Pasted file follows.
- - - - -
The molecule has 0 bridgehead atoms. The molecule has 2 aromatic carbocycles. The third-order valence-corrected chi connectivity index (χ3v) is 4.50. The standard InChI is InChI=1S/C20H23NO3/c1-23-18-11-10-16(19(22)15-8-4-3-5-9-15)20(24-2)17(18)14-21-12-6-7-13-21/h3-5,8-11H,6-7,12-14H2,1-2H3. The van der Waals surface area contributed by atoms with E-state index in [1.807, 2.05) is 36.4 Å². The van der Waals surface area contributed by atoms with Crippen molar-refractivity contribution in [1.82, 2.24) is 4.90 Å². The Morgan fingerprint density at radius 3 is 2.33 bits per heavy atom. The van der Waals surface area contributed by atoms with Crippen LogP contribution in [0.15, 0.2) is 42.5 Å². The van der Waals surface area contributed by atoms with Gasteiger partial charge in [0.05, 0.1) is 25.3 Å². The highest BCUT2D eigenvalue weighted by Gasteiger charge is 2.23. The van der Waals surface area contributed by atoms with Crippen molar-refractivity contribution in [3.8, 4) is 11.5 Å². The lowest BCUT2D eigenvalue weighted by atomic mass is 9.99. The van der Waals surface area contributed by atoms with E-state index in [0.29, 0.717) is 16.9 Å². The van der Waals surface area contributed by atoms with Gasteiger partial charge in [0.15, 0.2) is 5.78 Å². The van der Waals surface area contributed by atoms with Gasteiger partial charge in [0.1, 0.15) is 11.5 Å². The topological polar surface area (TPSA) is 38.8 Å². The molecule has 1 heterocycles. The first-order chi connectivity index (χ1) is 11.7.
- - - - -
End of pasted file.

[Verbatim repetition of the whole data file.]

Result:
The molecule has 0 bridgehead atoms. The molecule has 2 aromatic carbocycles. The third-order valence-corrected chi connectivity index (χ3v) is 4.50. The standard InChI is InChI=1S/C20H23NO3/c1-23-18-11-10-16(19(22)15-8-4-3-5-9-15)20(24-2)17(18)14-21-12-6-7-13-21/h3-5,8-11H,6-7,12-14H2,1-2H3. The van der Waals surface area contributed by atoms with E-state index in [1.807, 2.05) is 36.4 Å². The van der Waals surface area contributed by atoms with Crippen molar-refractivity contribution in [1.82, 2.24) is 4.90 Å². The Morgan fingerprint density at radius 3 is 2.33 bits per heavy atom. The van der Waals surface area contributed by atoms with Crippen LogP contribution in [0.15, 0.2) is 42.5 Å². The van der Waals surface area contributed by atoms with Gasteiger partial charge in [0.05, 0.1) is 25.3 Å². The highest BCUT2D eigenvalue weighted by Gasteiger charge is 2.23. The van der Waals surface area contributed by atoms with Crippen molar-refractivity contribution in [3.8, 4) is 11.5 Å². The lowest BCUT2D eigenvalue weighted by atomic mass is 9.99. The van der Waals surface area contributed by atoms with E-state index in [0.29, 0.717) is 16.9 Å². The van der Waals surface area contributed by atoms with Gasteiger partial charge in [0.15, 0.2) is 5.78 Å². The van der Waals surface area contributed by atoms with Gasteiger partial charge in [0.1, 0.15) is 11.5 Å². The topological polar surface area (TPSA) is 38.8 Å². The molecule has 1 heterocycles. The first-order chi connectivity index (χ1) is 11.7.